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An unexpected animated hit in 2010, Despicable Me grossed more than $540 million and becoming the 10th-biggest toon film in history. So it was a no-brainer for Universal Pictures and Illumination Entertainment to come up with a sequel for the worldwide blockbuster this summer, touting it as “more minion madness.”
Charming, unique and family friendly, Despicable Me saw would-be villain Gru’s heart filled by three adorable orphan girls. In Despicable Me 2, the tagline is “When the world needed a hero, they called a villain.”
The follow-up finds Gru (voiced by Steve Carell) converted from stealing the moon to goodness and suburban life. As a doting father, he has repurposed his plethora of scary inventions in order to keep his three adopted daughters entertained.
Meanwhile, Gru’s gibberish-spouting, goggle-wearing yellow minions are plugging away as wannabe babysitters and busy developing a line of their master's delicious jellies and jams. Dr. Nefario (Russell Brand) returns as Gru’s assistant, but it's clear he misses doing villainous acts, so that becomes a plot twist.
Kristen Wiig, who voiced Miss Hattie in the first movie, returns but in a different role, as secret agent Lucy Wilde. Gru’s love interest and ideal mother for the sisters Margo (Miranda Cosgrove), Edith (Dana Gaier) and Agnes (Elsie Kate Fisher), Lucy represents a secretive organization called the Anti-Villain League, which seeks to recruit Gru.
“Yes, I have been recruited by a top-secret agency to go undercover and save the world,” Gru tells his girls.
Edith asks, “You're gonna be a spy?”
Gru, who had reluctantly agreed to help, replies, “That's right, baby! Gru's back in the game with gadgets and weapons and cool cars!”
Gru must set up an undercover operation in a mall cupcake shop while tracking El Macho (Benjamin Bratt), a former villain whom fatherhood has forced into semi-retirement, and while managing a Mexican restaurant at the mall.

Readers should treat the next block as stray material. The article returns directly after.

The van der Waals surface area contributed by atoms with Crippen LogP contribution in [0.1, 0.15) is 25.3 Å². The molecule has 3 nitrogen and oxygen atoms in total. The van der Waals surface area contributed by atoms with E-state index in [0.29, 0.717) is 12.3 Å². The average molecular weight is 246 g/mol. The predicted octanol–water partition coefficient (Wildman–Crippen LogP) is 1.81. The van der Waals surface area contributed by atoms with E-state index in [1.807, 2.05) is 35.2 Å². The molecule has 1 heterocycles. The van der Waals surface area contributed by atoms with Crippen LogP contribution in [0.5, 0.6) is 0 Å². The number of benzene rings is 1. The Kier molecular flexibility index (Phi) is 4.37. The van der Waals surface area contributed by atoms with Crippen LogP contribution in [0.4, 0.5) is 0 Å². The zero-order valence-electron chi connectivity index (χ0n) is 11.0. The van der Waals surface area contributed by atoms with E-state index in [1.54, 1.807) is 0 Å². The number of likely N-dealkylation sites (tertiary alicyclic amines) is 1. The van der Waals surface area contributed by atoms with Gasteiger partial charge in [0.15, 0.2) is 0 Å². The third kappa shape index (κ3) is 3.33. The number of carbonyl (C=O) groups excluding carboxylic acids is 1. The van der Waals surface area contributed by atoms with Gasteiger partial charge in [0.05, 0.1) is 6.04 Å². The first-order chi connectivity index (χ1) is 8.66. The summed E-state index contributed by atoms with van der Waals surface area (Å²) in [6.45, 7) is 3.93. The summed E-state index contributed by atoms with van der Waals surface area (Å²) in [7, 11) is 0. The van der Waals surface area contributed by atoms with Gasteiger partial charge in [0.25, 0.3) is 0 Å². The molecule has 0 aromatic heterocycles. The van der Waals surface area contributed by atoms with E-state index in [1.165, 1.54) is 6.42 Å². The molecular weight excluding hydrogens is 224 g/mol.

Gru must save the world by keeping the so-called PX41 serum, which can turn innocent creatures into indestructible monsters, from falling into the wrong hands.
Along the way, homage is paid to Despicable Me, including the super slow-mo avoiding-missiles scenes and another large great white shark.
Despicable Me 2 is far from a faith-based animated toon, but this comedy features wholesome and positive messages about the goodness of adoption, parenting, marriage and being a family. The family-friendly animated film, though, could have used less potty humor.
Too bad there isn't another sweet prayer scene like in Despicable Me. Here's hoping that there will be one in the minions' feature, which is in the works. Don't miss Despicable Me 2's end-credits “audition” sequence.
Content Watch: Just like its predecessor, Despicable Me 2 is rated PG for rude humor and mild action. There is some slight potty humor and fart gags, and some minions are shown as androgynous cross-dressing jokesters with naked backsides. In terms of violence, the mutation-spawning PX41 serum turns people and creatures into ferocious monsters, which could be scary for kids 5 and under. The minions also turn purple and snarl and bark threateningly. A human is transformed into an enormous and extremely dangerous-looking monster with wild hair and huge teeth. Other scenes of violence have a strong element of slapstick, such as when the hero is struck by a car. He is not injured, and the scene is very much played for comic effect.
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